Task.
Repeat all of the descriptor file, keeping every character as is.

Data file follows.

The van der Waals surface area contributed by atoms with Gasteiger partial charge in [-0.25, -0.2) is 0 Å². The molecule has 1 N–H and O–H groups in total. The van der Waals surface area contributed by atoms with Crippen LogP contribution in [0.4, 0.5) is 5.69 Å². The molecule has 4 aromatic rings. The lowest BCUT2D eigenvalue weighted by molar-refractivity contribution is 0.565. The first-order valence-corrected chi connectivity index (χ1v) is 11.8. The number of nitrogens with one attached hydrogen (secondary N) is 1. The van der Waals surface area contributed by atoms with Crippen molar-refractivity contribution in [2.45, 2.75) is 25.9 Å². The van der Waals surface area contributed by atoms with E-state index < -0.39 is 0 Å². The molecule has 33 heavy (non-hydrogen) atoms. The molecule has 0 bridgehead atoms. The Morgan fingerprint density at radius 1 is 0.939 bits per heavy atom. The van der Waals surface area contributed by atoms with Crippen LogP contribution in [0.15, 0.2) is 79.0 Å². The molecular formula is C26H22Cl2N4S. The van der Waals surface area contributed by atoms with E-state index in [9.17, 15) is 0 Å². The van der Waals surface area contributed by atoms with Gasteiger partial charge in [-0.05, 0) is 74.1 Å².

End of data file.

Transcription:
The van der Waals surface area contributed by atoms with Gasteiger partial charge in [-0.25, -0.2) is 0 Å². The molecule has 1 N–H and O–H groups in total. The van der Waals surface area contributed by atoms with Crippen LogP contribution in [0.4, 0.5) is 5.69 Å². The molecule has 4 aromatic rings. The lowest BCUT2D eigenvalue weighted by molar-refractivity contribution is 0.565. The first-order valence-corrected chi connectivity index (χ1v) is 11.8. The number of nitrogens with one attached hydrogen (secondary N) is 1. The van der Waals surface area contributed by atoms with Crippen molar-refractivity contribution in [2.45, 2.75) is 25.9 Å². The van der Waals surface area contributed by atoms with E-state index < -0.39 is 0 Å². The molecule has 33 heavy (non-hydrogen) atoms. The molecule has 0 bridgehead atoms. The Morgan fingerprint density at radius 1 is 0.939 bits per heavy atom. The van der Waals surface area contributed by atoms with Crippen LogP contribution in [0.15, 0.2) is 79.0 Å². The molecular formula is C26H22Cl2N4S. The van der Waals surface area contributed by atoms with E-state index in [9.17, 15) is 0 Å². The van der Waals surface area contributed by atoms with Gasteiger partial charge in [-0.05, 0) is 74.1 Å².